In Chapter Four of Megillat Esther, after Haman tricks King Ahasuerus into issuing a decree for the destruction of the Jews, Mordecai takes several distinct actions—often overlooked—that can serve as an example for the “Jewish Resistance”. The rabbis teach that when there are several verbs in a short stretch of the bible, like in this section describing Mordecai’s actions, the text is emphasizing the significance of the circumstance, therefore it is worth noting each individual action Mordecai takes.

First, Mordecai “knew all that was done”, meaning he learned of the official decree and educated himself about the policy hurting his community. He did not act until he knew what he was dealing with.

Second, he “tore his clothes and put on sackcloth with ashes”. Even before he went out in public to protest the Jews’ looming extermination, Mordecai allowed himself a brief window of personal mourning. It is important to resist harmful legislation, but it is essential to grieve privately as well.

Third, Mordecai “went through the midst of the city”. He recognizes the importance of drawing attention and provoking reaction. It is meaningless to protest only within your own communities; preaching to the choir does not bring about change.

Fourth, he “cried with a loud and bitter cry”. Mordecai does not simply air his opposition but vociferously lets all the people of Shushan know of his suffering. In a time when there is existential danger, expressing outrage and aggressively pushing your pain in the faces of bystanders and enablers is often necessary.

Fifth, Mordecai “went up to the entrance of the king’s gate”. In resisting leaders, it is crucial to hold them accountable for their hatred. Speaking truth to power is a holy act and doing so in the face of death is religious courage.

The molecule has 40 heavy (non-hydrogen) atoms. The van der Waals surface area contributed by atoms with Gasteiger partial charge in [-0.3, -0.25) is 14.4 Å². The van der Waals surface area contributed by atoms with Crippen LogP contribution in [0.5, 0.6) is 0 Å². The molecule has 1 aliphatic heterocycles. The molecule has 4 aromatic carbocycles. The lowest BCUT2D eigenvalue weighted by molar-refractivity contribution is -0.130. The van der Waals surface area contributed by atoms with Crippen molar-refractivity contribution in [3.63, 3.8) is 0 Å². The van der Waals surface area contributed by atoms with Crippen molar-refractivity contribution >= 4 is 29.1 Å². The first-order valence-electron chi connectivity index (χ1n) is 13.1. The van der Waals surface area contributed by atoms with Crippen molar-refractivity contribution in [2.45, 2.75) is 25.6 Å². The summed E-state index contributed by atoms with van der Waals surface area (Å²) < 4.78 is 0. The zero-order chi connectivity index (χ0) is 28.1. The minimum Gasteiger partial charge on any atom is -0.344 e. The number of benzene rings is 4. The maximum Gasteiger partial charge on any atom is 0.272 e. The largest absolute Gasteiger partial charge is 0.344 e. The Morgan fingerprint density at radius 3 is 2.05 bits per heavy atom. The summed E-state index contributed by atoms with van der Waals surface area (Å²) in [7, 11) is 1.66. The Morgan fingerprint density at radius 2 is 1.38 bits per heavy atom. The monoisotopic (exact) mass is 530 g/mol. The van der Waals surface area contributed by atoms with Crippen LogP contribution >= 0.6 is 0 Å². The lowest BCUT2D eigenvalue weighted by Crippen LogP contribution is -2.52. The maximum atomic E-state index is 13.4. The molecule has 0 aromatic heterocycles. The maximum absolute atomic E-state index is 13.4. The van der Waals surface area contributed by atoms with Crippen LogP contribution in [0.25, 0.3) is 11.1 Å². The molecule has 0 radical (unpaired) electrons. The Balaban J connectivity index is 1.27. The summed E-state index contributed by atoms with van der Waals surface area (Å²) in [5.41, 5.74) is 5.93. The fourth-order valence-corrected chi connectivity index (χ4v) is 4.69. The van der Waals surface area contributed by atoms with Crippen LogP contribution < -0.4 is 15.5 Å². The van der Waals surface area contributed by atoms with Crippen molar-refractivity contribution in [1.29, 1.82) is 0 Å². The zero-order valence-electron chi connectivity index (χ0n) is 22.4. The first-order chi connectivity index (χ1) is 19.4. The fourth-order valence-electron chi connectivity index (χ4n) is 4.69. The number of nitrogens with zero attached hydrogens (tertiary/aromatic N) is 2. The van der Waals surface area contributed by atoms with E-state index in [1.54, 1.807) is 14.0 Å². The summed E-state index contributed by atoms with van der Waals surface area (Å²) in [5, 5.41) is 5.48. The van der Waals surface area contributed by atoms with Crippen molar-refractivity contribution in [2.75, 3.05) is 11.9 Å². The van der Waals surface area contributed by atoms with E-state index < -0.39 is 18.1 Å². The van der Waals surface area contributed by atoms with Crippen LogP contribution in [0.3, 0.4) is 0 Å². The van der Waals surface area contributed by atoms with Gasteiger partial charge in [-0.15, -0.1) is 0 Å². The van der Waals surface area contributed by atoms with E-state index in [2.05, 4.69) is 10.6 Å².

Sixth, the Jews from all over the nation mourned and protested: “In every province, wherever the king’s command and decree came, there was great mourning among the Jews, and fasting, and weeping, and wailing; and many lay in sackcloth and ashes”. When the affected citizens heard of the policy that threatened their existence, they did not wait for others to act; they took initiative and resisted their oppression. They made sure their voices were heard not just in the capital city, but in every corner of the empire where the effects of bigotry were felt.

Seventh, when Esther sent clothes to Mordecai to end his protests, “he would not accept” them. After hearing of his public demonstrations, Esther “was exceedingly pained”, not because she shared in Mordecai’s or the Jews’ pain, but because she was embarrassed. Yet Mordecai did not let Esther’s shame curtail his brave actions. There is a time and place for compromise, but on issues so fundamental to one’s being, there is no room for compromise. Refusing reconciliation, irrespective of social or legal consequences, is what often defines history’s greatest heroes.